Sign up ×
MathOverflow is a question and answer site for professional mathematicians. It's 100% free, no registration required.

If I have a function $f(z,\alpha)$ (let's keep it a polynomial of order $\geq 2$ in $z$, for simplicity), what would be a necessary condition for there to be branch points for this function? A friend mentioned that $f(z,\alpha)$ and $f_{\alpha}(z,\alpha)$, where the second term is the partial derivative w.r.t. $\alpha$, should have a common root. I don't see this intuitively. Is this true? If so, why?

share|cite|improve this question
What is the definition of "branch point" that you are using? – auniket Mar 25 '11 at 22:22
I didn't know there were multiple definitions... I'm calling that point, for which going around it in an arbitrary loop results in a different value for the function, as the branch point – doob Mar 25 '11 at 23:22
You need to say more of what you mean. Polynomials themselves have no branch points. Or give us an example. – Gerald Edgar Mar 25 '11 at 23:52

1 Answer 1

up vote 2 down vote accepted

Your question is not very clear. However, I guess you are asking for the branch points of the cover of $\mathbb{C}$ defined by $f(z, \alpha)=0$.

In this case, let us assume for the sake of symplicity that $f(z, \alpha)$ is monic in $z$; then

$f(z, \alpha)=z^n + f_{n-1}(\alpha)z^{n-1}+ \cdots + f_0(\alpha)$.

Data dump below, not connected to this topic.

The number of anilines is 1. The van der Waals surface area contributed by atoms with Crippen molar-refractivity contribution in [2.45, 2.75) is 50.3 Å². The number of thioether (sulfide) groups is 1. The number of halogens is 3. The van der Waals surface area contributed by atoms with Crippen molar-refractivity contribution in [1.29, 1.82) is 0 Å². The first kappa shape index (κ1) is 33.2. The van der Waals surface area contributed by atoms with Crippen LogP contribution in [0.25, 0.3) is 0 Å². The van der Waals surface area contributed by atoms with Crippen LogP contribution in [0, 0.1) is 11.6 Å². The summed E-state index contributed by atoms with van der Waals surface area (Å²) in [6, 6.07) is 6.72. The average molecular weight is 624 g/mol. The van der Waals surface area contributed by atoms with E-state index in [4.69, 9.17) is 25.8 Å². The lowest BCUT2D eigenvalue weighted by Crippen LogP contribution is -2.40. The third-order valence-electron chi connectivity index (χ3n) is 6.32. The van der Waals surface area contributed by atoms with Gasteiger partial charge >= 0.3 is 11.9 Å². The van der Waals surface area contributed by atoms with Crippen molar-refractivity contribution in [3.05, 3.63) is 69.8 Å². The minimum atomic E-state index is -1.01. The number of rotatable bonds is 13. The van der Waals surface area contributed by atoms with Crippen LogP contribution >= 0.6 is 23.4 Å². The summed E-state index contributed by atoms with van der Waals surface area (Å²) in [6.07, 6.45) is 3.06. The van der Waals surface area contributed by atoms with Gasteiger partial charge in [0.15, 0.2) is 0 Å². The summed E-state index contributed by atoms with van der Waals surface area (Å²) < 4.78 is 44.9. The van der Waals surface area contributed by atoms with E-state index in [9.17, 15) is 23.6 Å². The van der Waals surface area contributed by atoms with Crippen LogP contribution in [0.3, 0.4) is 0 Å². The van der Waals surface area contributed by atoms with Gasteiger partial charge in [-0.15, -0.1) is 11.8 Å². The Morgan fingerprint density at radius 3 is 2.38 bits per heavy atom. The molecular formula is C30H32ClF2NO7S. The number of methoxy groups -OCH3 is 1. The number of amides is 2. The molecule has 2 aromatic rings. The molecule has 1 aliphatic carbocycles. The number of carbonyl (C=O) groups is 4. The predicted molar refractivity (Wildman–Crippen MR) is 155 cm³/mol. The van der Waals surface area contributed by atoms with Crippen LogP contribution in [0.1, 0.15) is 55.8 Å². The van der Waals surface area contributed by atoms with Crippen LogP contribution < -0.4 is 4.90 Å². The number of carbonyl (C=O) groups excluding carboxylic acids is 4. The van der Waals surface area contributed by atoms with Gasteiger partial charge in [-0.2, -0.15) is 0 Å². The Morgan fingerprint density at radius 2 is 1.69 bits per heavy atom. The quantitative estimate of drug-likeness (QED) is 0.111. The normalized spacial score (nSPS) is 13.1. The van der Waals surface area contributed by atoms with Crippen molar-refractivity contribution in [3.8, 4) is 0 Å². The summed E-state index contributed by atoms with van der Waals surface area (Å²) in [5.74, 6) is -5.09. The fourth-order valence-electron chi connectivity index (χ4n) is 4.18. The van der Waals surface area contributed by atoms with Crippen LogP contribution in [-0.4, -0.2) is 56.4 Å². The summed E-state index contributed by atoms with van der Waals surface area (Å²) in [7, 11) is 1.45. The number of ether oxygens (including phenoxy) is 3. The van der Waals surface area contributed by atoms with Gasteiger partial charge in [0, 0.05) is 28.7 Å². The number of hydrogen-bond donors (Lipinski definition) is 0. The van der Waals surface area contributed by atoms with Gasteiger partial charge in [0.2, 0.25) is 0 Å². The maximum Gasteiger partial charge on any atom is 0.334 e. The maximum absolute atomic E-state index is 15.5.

The Riemann surface $X \subset \mathbb{C}^2$ defined by $f(z, \alpha)=0$ is a cover $X \to \mathbb{C}$ of degree $n$, defined by $(z, \alpha) \to \alpha$.

The branch points of this cover are precisely the points $\bar{\alpha}$ such that $f(z, \bar{\alpha})$ has a multiple root. This is equivalent to require that $f(z, \bar{\alpha})$ and $f_z(z, \bar{\alpha})$ have a common root.

In other words, the branch points are the roots of the equation


where $\textrm{Disc}_z(f)$ is the discriminant of $f$ with respect to $z$, i.e. the resultant of $f$ and $\partial f / \partial z$ computed with respect to $z$.

For instance, the branch points of the Riemann surface defined by


are the roots of

$4 f_1(\alpha)^3+27 f_0(\alpha)^2=0$.

share|cite|improve this answer

Your Answer


By posting your answer, you agree to the privacy policy and terms of service.

Not the answer you're looking for? Browse other questions tagged or ask your own question.